Second, life just creeps along, with long spans where nothing much happens. The O.J. Simpson trial lasted months, and much of it was deadly dull. Stories solve this problem—as the critic Clive James once put it, “Fiction is life with the dull bits left out.” This is one reason why Friends is more interesting than your friends.

Finally, the technologies of the imagination provide stimulation of a sort that is impossible to get in the real world. A novel can span birth to death and can show you how the person behaves in situations that you could never otherwise observe. In reality you can never truly know what a person is thinking; in a story, the writer can tell you. (more)

Yes modern stories and art are more enticing than were those of our distant forager ancestors.  But their stories and art also occupied much of their time, especially when food was plentiful.  It seems rather implausible that this was only because “imagination … hijack[s] mental systems that have evolved for real-world pleasure.”  Surely our foragers would have evolved a resistance to such imagination, if it in fact wasted valuable time.  I’m pretty confident that since foragers had stories and art, then stories and art must have served, and still serve, important functions.

Modern humans often prefer to believe that the activities which they most treasure have no evolutionary function – that they were accidents.  This attitude helps them stay blind to those functions, awareness of which would make their treasured activities seem less noble.

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Dreamtime Drama

After a record two feet of snow this weekend, my area (DC) has another 5-9 inches coming tomorrow.  My street hasn’t been plowed, and likely won’t be until next week.  So this might seem one of those “stories to tell your grandkids.”  Except, well, we have water, power, heat, tv, internet, plenty of food, and no more than the usual work to do.  Not exactly a disaster story for the ages.

This is of course one of the prices we pay for being dreamtime richies – stories about our suffering just aren’t going to elicit much sympathy from our distant descendants.  We can hardly get worked up about them ourselves.  The far future may, however, be fascinated to gawk at our freaky facades, ginormous growth, strange scenarios, and bizarre beliefs.  We are history’s circus; which circus wonder are you?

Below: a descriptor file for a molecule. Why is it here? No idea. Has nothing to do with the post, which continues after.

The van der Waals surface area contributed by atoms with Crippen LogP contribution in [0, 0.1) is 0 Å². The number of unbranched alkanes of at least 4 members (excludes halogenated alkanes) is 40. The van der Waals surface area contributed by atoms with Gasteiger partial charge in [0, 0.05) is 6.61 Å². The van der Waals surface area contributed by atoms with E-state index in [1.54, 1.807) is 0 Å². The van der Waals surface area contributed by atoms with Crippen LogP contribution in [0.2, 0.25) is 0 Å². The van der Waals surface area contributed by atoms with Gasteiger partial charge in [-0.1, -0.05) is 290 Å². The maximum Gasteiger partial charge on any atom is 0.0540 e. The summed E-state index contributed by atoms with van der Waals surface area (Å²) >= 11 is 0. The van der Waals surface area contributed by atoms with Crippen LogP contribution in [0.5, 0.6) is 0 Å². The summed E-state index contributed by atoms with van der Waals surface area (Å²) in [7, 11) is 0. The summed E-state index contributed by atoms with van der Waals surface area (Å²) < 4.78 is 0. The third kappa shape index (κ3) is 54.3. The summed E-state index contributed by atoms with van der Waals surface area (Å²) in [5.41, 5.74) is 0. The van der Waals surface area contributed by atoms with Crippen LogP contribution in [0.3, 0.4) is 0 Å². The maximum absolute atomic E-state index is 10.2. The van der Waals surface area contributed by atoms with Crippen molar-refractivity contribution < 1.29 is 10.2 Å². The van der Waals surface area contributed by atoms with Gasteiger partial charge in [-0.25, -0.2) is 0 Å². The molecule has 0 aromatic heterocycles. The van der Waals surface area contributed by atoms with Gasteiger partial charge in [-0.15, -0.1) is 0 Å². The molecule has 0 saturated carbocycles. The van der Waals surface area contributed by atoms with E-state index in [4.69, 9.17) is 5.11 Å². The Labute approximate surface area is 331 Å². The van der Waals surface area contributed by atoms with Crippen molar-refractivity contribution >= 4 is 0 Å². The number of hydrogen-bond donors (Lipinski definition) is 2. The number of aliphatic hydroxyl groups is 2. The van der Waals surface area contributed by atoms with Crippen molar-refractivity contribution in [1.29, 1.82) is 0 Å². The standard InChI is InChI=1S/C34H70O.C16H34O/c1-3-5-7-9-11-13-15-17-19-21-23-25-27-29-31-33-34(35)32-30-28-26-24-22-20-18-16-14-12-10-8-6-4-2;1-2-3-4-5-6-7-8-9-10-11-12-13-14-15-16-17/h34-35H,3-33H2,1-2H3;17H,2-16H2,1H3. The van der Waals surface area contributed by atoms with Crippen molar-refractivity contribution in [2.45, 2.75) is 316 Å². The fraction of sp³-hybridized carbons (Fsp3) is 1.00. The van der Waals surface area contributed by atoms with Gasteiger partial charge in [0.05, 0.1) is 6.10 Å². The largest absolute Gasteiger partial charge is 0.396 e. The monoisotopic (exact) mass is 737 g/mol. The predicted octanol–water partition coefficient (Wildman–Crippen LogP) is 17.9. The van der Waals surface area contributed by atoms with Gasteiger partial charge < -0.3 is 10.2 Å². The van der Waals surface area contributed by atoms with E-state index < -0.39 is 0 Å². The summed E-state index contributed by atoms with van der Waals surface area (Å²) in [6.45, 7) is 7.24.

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Two Faces of Dreamtime

In the US:

moremystic

In China:

More than 30 years after China’s one-child policy was introduced, creating two generations of notoriously chubby, spoiled only children affectionately nicknamed “little emperors,” a population crisis is looming. … The average birthrate has plummeted to 1.8 children per couple. …  The imbalance is worse in wealthy coastal cities with highly educated populations, such as Shanghai. Last year, … [its] birthrate was less than one child per couple. …

Officials have gradually softened their stance on the one-child policy. … In July, Shanghai became the first Chinese city to launch an aggressive campaign to encourage more births, … [but its] more urban districts report no change. …

Financial considerations are probably the main reason. … “We were at the center of our families and used to everyone taking care of us. We are not used to taking care of and don’t really want to take care of others.” … It’s about being successful enough to be selfish. … “A mother has to give up at least two years of her social life. … You have to remodel your apartment … You have to have a résumé ready by the time the child is 9 months old for the best preschools.” Most of his friends are willing to deal with this once, Chen said, but not twice.

Try to see such events via the eyes of our distant descendants in a few centuries or millennia, with a vast powerful civilization of folks who, like our distant ancestors, are happy but poor, achieving personal goals via behaviors well adapted to a larger civilization’s preservation and growth.  They will truly marvel at our dreamtime, when folks were so individually rich and self-indulgent that they mainly believed whatever it seemed pleasant to believe, and did whatever it seemed pleasant to do.  Compared to our descendants:

Our lives [today] are far more dominated by consequential delusions: wildly false beliefs and non-adaptive values that matter.

Added: Since 1990, US folks who have felt in touch with dead folks is up 17 to 29%, and those who have been in the presence of a ghost is up 9 to 18%.

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Why Are We Weird?

The following has long been a useful heuristic: if your usual theory says that something important looks like a big outlier, seek another theory where it isn’t. For example, when some physics calculations suggested that most brains like ours in the history of the universe would be random fluctuation “Boltzman brains” in the distant future, many took that as suggesting that those calculations were wrong. Which it seems that they in fact were. Many now feel similarly about eternal inflation calculations suggesting we are very late in our inflation bubble’s lifetime compared to the average space-time volume.